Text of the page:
An Appointment In Heaven - The One Year Christian History
An Appointment In Heaven
He wept with those who wept.
EDWARD D. GRIFFIN resigned his pastorate at the Newark Presbyterian Church, one of the largest churches in the nation, to become professor of pulpit eloquence at the newly established Andover Theological Seminary in Massachusetts. When Griffin moved from New Jersey to Boston to assume his new position, he was accompanied by five students who would attend the new seminary. One of them, Lewis LeCount Conger, soon fell seriously ill, and Griffin, who had grown to love the young man deeply, sought to inform and comfort the family of the ailing seminary student. Griffin’s poignant correspondence with those who loved Lewis Conger began:
January 2, 1810
My Dear Sir,
How often have you and your dear family said, “The Lord reigneth, let the earth rejoice.” What a blessing it is that he has the appointment of all our changes and trials. . . . You have given a son to Christ, and if he has work for him on the earth, he will preserve him and make him a blessing to the church; but if he has other designs, he will, I doubt not, take him to himself. . . . Lewis has the typhus fever. His mind is weak; but he loves to hear of the name of Christ, and will listen with deep interest and tender affection to every thing that is said about that blessed Savior. . . . I beseech you, my dear friends . . . Prepare for every thing which God has in store for you. . . . May God Almighty support you, my dear friends, under this trial, is my prayer.
January 3, 1810
We do little else but pray for him; and the whole college is crying with tears, “Spare him, spare him!” . . . I cannot but humbly and earnestly pray that God will spare him for your sakes, and for ours, and for the sake of Christ.
January 6, 1810
The Almighty God support you, my dear friends, under the trials you must feel. I wish with all my heart that I had something agreeable to communicate. And I have—Jesus of Nazareth reigns. The infinite God is happy. And our dear Lewis is happy. Ah, my heart, why this aching and trembling? The will of God is done. Lewis himself wished that the will of God might be done. And I am confident that he does not wish to oppose it now. . . . Lewis left these abodes of pain this morning at 10 o’clock. . . .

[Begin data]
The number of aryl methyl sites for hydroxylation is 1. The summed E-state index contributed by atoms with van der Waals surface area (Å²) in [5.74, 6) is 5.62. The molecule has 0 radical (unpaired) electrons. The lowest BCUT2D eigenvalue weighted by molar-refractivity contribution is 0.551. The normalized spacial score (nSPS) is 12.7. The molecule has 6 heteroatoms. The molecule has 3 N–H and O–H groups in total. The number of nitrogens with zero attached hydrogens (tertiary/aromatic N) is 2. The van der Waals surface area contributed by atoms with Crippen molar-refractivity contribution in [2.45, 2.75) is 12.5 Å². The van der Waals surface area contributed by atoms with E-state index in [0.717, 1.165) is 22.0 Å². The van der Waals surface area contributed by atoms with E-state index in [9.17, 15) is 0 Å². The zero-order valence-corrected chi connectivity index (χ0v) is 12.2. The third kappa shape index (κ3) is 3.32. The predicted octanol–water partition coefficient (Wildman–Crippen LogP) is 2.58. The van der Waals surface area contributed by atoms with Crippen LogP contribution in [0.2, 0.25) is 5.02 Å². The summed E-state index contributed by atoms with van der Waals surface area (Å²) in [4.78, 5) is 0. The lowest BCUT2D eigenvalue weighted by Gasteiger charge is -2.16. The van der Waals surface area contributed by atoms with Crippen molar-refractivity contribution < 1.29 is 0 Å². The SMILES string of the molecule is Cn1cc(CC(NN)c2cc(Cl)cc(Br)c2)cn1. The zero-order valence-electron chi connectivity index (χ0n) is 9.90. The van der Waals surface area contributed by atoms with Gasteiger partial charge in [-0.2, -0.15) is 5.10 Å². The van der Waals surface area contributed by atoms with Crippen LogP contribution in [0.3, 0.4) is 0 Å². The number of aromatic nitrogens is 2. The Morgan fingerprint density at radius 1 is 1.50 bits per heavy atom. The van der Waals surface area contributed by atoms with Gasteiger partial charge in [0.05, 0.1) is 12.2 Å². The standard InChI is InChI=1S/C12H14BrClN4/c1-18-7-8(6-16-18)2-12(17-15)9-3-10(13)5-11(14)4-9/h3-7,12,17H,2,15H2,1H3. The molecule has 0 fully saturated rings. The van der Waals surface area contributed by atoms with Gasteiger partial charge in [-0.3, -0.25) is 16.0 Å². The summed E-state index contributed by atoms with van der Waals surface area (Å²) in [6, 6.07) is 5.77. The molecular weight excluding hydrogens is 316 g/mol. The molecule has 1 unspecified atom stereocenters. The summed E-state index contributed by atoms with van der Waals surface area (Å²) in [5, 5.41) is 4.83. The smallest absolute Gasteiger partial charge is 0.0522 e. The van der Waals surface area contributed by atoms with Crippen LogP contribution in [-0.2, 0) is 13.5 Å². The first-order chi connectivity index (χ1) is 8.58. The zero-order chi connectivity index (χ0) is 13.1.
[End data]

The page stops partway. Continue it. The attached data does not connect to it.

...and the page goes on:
No young man was ever more beloved. . . . He has not lived in vain. . . . He has been the means of good to some souls; and by his influence on the college, has probably been indirectly the means of some good to thousands. . . .
January 7, 1810
My friends, it is all the appointment of heaven. Eternal wisdom fixed it that he should die at this time and place. . . .
Think not my dear friends, that you have lost your pains in giving him an education. No, you have been fitting him for more than a pulpit—for a higher throne in heaven. . . . There he is! Think not of him on a bed of sickness, in a land of strangers. . . . Think of him on Mount Zion. There is all that is Lewis. The rest is mere dust. We have not lost him. He is only gone a little before us. . . . There we shall soon find him and enjoy him again, and forever—far more than we ever did in this world. . . .
Your afflicted and affectionate friend,
E. D. Griffin
Have you lost a friend or loved one in the prime of life and wondered why God took that person? Can you think of any reasons why he took Lewis Conger? Is it really necessary for us to know why?
The righteous pass away; the godly often die before their time. And no one seems to care or wonder why. No one seems to understand that God is protecting them from the evil to come. For the godly who die will rest in peace.